Social corruption is never quite as startling as when it's illustrated by children. In the one-hour documentary "Kids + Money," photographer and filmmaker Lauren Greenfield, ("Thin") interviews 13 Los Angeles children about their relationship with money, and as you would imagine, it is not particularly healthy. Here's 17-year old Emmanuel, who, with financial assistance, attends Harvard-Westlake and obsessively dreams of being part of the wealth he sees every day. Here's 12-year-old Annika, who badgers her mother constantly for a wardrobe that can pass muster in any of her school's cliques, and 17-year-old Sean Michael, who had to get a job when his folks refused to support his Nike habit.

"In L.A.," explains Phoebe, 16, in a bored voice, "the money is on the surface level. When you meet someone, it's like, 'Hi. I'm this person. I'm rich,' or 'Hi, I'm this person. I wish I was rich.' "

This "whatever" acceptance of life defined by possessions is balanced by a few more sensible voices -- Luis, 14, knows what it's like to go without food, and Zoie, 17, lives in such a tiny apartment that she shares a bedroom with her parents. But the point is clear: Many children are part of a status infrastructure so rooted in wealth it makes Edith Wharton's New York look like a socialist utopia.

It is easy to dismiss these kids, with their credit cards and spa birthday parties, as simply spoiled rotten. Tempting too -- especially when one young diva gives her mother, who is in the next room, the finger, or the almost finger, before looking at the camera with a hackle-raising mixture of guilt and defiance.
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2 of 2 people found the following review helpful By grace on December 7, 2011
Format: Amazon Instant Video
Just stumbled upon this film after seeing Lauren Greenfield's other film- Thin- and thought this was phenomenal! great perspectives are offered and this movie should be seen by Americans of all ages to help realize some of the fundamental problems in modern society.
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1 of 1 people found the following review helpful By Michael Nathan on March 13, 2010
Format: Amazon Instant Video Verified Purchase
'Kids + Money' on HBO
This documentary examines American youths' relationship with money.
By MARY McNAMARA, Television Critic (November 28, 2008)

Social corruption is never quite as startling as when it's illustrated by children. In the one-hour documentary "Kids + Money," photographer and filmmaker Lauren Greenfield, ("Thin") interviews 13 Los Angeles children about their relationship with money, and as you would imagine, it is not particularly healthy. Here's 17-year old Emmanuel, who, with financial assistance, attends Harvard-Westlake and obsessively dreams of being part of the wealth he sees every day. Here's 12-year-old Annika, who badgers her mother constantly for a wardrobe that can pass muster in any of her school's cliques, and 17-year-old Sean Michael, who had to get a job when his folks refused to support his Nike habit.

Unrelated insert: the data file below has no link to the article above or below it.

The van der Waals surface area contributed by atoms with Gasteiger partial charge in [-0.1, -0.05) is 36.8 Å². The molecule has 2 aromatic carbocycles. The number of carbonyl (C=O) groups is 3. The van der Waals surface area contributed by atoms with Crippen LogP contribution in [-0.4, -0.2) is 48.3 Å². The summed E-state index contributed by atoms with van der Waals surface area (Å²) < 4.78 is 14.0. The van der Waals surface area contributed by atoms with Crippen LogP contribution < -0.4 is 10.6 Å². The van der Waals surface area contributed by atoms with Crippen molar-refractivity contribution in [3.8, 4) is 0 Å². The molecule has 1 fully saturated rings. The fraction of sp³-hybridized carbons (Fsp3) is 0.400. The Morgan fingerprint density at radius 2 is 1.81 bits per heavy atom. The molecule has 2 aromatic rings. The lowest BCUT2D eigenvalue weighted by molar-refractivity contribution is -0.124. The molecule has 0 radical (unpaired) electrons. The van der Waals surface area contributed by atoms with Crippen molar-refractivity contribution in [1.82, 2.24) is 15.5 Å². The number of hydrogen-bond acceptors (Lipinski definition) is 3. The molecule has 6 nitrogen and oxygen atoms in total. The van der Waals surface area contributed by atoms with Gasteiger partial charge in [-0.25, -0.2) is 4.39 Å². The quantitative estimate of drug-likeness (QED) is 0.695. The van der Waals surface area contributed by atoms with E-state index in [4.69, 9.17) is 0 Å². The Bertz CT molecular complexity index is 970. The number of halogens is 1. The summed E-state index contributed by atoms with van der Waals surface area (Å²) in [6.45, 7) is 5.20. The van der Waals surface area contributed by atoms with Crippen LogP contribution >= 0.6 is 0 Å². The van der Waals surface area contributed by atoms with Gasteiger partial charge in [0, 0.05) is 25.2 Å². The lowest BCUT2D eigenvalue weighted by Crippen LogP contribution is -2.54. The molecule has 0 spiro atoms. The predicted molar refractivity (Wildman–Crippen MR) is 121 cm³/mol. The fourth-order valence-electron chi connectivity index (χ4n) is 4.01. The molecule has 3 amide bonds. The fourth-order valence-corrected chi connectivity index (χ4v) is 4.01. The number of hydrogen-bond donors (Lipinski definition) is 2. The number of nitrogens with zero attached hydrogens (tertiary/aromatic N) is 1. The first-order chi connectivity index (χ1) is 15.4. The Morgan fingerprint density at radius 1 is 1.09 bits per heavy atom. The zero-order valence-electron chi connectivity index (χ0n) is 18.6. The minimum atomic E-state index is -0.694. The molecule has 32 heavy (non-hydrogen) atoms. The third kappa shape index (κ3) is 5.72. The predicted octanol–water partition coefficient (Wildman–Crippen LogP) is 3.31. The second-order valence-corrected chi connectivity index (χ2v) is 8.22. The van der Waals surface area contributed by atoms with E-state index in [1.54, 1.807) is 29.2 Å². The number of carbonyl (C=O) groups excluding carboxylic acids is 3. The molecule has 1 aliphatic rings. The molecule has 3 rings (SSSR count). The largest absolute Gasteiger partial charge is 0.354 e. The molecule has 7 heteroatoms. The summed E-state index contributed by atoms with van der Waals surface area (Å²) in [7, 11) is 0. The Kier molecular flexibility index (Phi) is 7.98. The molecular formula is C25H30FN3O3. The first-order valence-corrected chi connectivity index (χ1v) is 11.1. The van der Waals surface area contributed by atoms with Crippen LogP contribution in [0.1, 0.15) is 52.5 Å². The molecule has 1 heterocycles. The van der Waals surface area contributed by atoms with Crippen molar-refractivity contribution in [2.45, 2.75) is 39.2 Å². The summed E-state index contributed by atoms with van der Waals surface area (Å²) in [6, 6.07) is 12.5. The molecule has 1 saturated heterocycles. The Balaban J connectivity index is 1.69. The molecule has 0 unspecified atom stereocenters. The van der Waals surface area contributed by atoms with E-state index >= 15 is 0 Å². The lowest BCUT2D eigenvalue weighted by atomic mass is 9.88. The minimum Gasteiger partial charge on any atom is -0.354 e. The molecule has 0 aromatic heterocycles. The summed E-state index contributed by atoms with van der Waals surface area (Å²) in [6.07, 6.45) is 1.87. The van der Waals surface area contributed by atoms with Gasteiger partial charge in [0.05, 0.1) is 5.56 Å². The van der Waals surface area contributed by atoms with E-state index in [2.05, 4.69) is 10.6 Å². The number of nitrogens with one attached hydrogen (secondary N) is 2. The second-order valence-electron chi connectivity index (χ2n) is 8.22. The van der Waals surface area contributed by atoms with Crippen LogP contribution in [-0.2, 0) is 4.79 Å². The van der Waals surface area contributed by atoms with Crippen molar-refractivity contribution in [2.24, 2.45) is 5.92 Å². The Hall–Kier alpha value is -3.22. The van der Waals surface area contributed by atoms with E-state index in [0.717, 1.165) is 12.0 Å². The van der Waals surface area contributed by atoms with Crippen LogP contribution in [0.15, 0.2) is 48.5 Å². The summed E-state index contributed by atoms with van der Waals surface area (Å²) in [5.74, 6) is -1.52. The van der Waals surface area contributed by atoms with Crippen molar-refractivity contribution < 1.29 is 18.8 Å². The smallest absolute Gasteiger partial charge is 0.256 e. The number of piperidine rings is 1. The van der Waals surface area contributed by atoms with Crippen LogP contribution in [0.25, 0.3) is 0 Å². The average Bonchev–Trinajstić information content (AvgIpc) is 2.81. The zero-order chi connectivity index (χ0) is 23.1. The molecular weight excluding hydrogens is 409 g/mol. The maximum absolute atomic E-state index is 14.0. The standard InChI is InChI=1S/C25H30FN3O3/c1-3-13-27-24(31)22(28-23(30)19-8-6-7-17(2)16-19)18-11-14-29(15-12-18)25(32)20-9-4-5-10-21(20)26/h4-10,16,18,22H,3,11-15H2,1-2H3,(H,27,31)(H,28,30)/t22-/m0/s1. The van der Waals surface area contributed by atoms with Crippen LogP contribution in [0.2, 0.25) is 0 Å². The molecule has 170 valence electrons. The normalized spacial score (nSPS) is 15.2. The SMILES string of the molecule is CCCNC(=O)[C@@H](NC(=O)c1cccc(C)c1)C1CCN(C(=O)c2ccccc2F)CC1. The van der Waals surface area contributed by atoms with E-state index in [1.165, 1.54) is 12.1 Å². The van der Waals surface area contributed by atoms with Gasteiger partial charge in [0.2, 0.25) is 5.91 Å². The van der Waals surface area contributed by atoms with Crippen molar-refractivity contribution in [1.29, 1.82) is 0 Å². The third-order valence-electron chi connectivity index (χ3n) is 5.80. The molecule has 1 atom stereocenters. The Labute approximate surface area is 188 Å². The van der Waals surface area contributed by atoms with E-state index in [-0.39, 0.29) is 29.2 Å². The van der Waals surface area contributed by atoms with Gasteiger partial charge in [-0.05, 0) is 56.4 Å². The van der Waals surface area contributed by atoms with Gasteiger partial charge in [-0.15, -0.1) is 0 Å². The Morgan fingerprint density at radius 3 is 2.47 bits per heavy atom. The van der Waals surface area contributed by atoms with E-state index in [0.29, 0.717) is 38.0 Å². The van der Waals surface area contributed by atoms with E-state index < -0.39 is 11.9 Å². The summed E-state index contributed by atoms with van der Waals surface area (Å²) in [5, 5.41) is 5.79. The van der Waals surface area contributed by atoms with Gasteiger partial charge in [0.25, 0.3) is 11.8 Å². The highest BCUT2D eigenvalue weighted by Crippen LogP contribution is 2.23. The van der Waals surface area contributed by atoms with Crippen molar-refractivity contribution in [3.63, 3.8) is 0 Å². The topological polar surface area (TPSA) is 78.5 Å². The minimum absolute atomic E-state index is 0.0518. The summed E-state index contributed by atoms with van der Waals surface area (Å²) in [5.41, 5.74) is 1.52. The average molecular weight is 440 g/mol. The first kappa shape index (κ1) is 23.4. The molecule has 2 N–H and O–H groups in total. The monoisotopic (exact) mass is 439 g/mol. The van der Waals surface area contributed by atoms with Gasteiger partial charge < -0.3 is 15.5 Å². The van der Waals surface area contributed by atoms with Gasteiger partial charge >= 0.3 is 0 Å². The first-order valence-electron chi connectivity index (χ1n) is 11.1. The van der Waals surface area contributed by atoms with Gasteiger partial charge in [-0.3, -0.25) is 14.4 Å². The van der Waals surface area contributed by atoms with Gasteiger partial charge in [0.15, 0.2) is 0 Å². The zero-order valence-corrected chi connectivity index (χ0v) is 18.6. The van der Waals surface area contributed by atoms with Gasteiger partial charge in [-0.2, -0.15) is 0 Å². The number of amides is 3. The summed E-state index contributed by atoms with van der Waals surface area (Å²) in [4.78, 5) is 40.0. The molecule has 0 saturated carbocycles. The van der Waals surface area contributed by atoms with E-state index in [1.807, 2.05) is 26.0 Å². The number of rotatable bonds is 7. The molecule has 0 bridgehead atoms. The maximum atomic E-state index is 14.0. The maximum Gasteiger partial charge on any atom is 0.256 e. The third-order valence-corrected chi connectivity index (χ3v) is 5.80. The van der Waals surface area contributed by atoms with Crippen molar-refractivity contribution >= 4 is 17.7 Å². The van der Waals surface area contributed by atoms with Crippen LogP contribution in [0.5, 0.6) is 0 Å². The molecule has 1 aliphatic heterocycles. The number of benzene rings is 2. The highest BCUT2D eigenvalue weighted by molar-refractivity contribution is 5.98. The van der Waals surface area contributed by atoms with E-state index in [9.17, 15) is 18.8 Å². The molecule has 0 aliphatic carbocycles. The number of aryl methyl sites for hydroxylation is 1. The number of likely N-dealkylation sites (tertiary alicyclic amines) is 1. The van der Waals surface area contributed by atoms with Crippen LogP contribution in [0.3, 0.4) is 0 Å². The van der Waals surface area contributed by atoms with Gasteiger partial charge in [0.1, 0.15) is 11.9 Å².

"In L.A.," explains Phoebe, 16, in a bored voice, "the money is on the surface level. When you meet someone, it's like, 'Hi. I'm this person. I'm rich,' or 'Hi, I'm this person. I wish I was rich.' "

This "whatever" acceptance of life defined by possessions is balanced by a few more sensible voices -- Luis, 14, knows what it's like to go without food, and Zoie, 17, lives in such a tiny apartment that she shares a bedroom with her parents. But the point is clear: Many children are part of a status infrastructure so rooted in wealth it makes Edith Wharton's New York look like a socialist utopia.

It is easy to dismiss these kids, with their credit cards and spa birthday parties, as simply spoiled rotten. Tempting too -- especially when one young diva gives her mother, who is in the next room, the finger, or the almost finger, before looking at the camera with a hackle-raising mixture of guilt and defiance.
Read more ›
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1 of 1 people found the following review helpful By Amazon Customer on December 23, 2013
Format: Amazon Instant Video Verified Purchase
Really. Her documentaries are incredible.

I appreciated that this one in particular didn't have any academic commentary (or any commentary whatsoever) because it allows the viewer to form her own perspective, without being influenced by dr-whoever, from whatever-university.

Fabulous.